The owners of the Red Sox remain open to the idea of adding an NBA or NHL team, maybe both, to their stable of sports properties, Red Sox president and CEO Sam Kennedy said Tuesday.
Speaking during a Sportico webinar devoted to the business of baseball that also included MLB commissioner Rob Manfred weighing in on the failed European Super League soccer gambit, Kennedy said the other leagues’ respective leaders know Fenway Sports Group would like to have a seat at the table whenever franchises come up for sale.
“We’re a huge admirer of the National Basketball Association and obviously the National Hockey League, it represents a natural place for Fenway Sports Group to look but we’ve not had any specific discussions or negotiations with any local market,” said Kennedy, who recently received a limited partner stake in FSG, whose principal owner John Henry owns the Globe. “But we have, as we’ve done over our two decades here, connected with [NBA commissioner] Adam Silver and his team and [NHL commissioner] Gary Bettman and [deputy commissioner] Bill Daly just to let them know that at some point we’d love to explore further opportunities in their league.”
Another new FSG partner, Lakers superstar LeBron James, has said he wants to own an NBA team after his playing days end.
Kennedy said FSG, which recently received a capital infusion of $750 million from RedBird Capital Partners, is looking at “international opportunities as well.”
FSG, which has owned the Liverpool Football Club since 2010, is said to be exploring purchasing another European soccer team.
FSG also announced last fall it will co-develop a multi-use real estate project on parcels of land surrounding Fenway Park.
“We’re in full-on 3.0 mode for Fenway Sports Group after 20 years together and looking forward to it,” said Kennedy. “It’s such a great time for our industry generally as we emerge from COVID and I’m really excited about the future for Fenway Sports Group.”
Kennedy said Fenway 3.0 “is going to be about tripling down on new and different teams, leagues, revenues, maybe here in North America, maybe abroad, but I think we’ll see more of the same, which is a commitment to blue-chip property and getting blue-chip management to come in and operate as we go forward.”
For the first time, an investment in FSG from Arctos Sports Partners was publicly revealed as Kennedy lauded the allowance by MLB for private equity firms to become limited partners in the 30 major league teams.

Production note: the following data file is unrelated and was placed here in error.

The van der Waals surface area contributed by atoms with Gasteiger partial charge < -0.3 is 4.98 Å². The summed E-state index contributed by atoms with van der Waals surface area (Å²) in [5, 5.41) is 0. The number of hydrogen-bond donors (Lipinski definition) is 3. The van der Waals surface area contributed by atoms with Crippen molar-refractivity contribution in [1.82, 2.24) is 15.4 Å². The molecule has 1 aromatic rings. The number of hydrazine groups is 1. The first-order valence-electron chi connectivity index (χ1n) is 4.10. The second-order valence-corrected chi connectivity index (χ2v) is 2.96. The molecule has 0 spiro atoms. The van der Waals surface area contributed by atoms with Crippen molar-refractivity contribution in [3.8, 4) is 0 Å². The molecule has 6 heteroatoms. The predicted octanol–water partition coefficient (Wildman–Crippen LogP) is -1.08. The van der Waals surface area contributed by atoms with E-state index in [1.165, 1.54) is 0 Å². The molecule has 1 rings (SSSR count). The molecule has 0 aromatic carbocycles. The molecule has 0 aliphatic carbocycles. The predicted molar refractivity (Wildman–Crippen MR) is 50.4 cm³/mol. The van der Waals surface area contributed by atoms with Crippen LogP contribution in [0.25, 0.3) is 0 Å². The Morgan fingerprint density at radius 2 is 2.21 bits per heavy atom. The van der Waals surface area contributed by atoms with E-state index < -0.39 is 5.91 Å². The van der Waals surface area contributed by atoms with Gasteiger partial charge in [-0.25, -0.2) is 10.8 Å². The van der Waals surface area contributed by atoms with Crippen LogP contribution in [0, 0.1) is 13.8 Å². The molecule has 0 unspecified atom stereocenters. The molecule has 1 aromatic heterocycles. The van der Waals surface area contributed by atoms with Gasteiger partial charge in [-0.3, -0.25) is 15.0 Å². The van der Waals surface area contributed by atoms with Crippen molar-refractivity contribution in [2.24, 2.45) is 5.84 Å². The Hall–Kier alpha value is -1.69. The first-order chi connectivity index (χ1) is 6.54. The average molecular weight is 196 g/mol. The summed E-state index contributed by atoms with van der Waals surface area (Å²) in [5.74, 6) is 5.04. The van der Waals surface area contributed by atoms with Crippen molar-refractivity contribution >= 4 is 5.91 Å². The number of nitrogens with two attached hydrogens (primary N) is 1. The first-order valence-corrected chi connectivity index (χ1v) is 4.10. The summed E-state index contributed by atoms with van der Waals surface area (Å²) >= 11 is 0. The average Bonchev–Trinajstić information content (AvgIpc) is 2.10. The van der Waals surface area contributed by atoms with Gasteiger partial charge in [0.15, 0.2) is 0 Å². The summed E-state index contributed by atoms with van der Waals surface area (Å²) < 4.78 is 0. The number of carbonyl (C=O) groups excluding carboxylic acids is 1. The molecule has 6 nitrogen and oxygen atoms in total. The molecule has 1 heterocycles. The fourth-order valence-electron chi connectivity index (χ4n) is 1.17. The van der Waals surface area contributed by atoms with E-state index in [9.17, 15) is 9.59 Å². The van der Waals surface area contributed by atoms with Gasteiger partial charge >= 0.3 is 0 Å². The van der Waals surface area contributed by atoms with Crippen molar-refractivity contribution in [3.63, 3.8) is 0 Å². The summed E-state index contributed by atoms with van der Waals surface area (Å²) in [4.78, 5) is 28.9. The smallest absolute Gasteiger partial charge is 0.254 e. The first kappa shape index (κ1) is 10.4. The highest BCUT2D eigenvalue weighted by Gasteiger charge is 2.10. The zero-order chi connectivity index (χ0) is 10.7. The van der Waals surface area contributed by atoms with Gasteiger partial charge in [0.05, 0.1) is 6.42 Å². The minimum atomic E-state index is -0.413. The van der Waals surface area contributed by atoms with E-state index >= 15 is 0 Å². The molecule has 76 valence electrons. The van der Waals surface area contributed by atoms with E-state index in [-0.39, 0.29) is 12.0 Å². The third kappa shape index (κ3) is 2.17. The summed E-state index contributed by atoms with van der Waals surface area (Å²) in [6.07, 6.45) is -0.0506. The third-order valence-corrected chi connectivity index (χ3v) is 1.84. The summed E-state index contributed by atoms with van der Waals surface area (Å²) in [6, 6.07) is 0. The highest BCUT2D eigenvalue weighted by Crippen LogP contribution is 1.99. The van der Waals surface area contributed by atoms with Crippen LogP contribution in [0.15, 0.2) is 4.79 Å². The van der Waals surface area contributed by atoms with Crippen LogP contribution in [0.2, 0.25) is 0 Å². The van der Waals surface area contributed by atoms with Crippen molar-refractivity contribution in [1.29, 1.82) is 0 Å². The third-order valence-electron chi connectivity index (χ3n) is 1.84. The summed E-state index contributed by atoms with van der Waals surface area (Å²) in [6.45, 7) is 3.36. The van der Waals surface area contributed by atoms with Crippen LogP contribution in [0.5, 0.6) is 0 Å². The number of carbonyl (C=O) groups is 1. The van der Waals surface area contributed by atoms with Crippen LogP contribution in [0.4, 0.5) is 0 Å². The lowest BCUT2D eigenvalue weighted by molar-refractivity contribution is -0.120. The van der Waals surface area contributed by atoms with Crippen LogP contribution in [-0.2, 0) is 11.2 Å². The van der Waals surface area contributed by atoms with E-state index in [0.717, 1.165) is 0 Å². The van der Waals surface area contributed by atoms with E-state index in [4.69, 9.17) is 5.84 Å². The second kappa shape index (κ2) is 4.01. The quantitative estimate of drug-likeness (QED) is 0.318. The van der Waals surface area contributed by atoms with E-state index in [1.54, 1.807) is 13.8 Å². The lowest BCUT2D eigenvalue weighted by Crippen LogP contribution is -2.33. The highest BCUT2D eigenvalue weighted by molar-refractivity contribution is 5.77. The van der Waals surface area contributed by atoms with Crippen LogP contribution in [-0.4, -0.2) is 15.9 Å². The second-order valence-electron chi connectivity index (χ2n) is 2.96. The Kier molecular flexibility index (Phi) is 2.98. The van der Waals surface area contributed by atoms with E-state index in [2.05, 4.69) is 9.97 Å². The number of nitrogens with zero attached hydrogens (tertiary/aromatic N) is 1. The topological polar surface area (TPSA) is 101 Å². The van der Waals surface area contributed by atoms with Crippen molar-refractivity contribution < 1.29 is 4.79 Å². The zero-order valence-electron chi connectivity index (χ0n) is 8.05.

“These LP positions are so important and having a new source of liquidity coming into the game is incredibly powerful,” said Kennedy. “Kudos to MLB for starting this trend back in 2019. We’ve obviously got RedBird in our cap stable, we’ve got Arctos, it’s great to have them in the sport and in the sports industry more generally and I know the other leagues are starting to follow the path that was led by Rob Manfred.”
Alex Rodriguez, a leader in the ownership group that just purchased the NBA’s Minnesota Timberwolves, was on Kennedy’s panel and he praised FSG leadership for sharing their ideas and best practices with him as he ventured into the sports business world.
“If you think about when I was a Seattle Mariner and with the Texas Rangers and going into Fenway Park prior to their ownership taking over, it was a wholly different experience,” Rodriguez said, “from the music they played, from the pace, from the fans, from the enthusiasm — obviously I don’t want to talk about 2004 because I’m embarrassed, I’ve lost a lot of hair over that, thanks to Sam and Papi [David Ortiz] and company when they beat us in the ALCS in 2004.”
In his segment, Manfred said the decision to allow private equity in the sport was working out well.
“Private equity in minority stakes is another positive development for us,” said Manfred. “The Fenway [Sports Group] transaction I think is a good example of that, again looking for new sources of capital given the commitment of capital required to own a major league franchise.”
Manfred was asked what kind of memo he would write to MLB’s 30 teams when it came to lessons learned from the Super League debacle, which included a videotaped apology from Henry after Liverpool fans staged an overwhelming protest to the plan.
“I think that it is important for us as a league always to remember all 30 of us count,” said Manfred. “We all know that you get a bump when certain very large iconic franchises do well but you need all 30. The second thing is all 30 of those franchises have fans and it’s about those fans at the end of the day, what they want to consume and that’s always, always what should guide and drive our business.”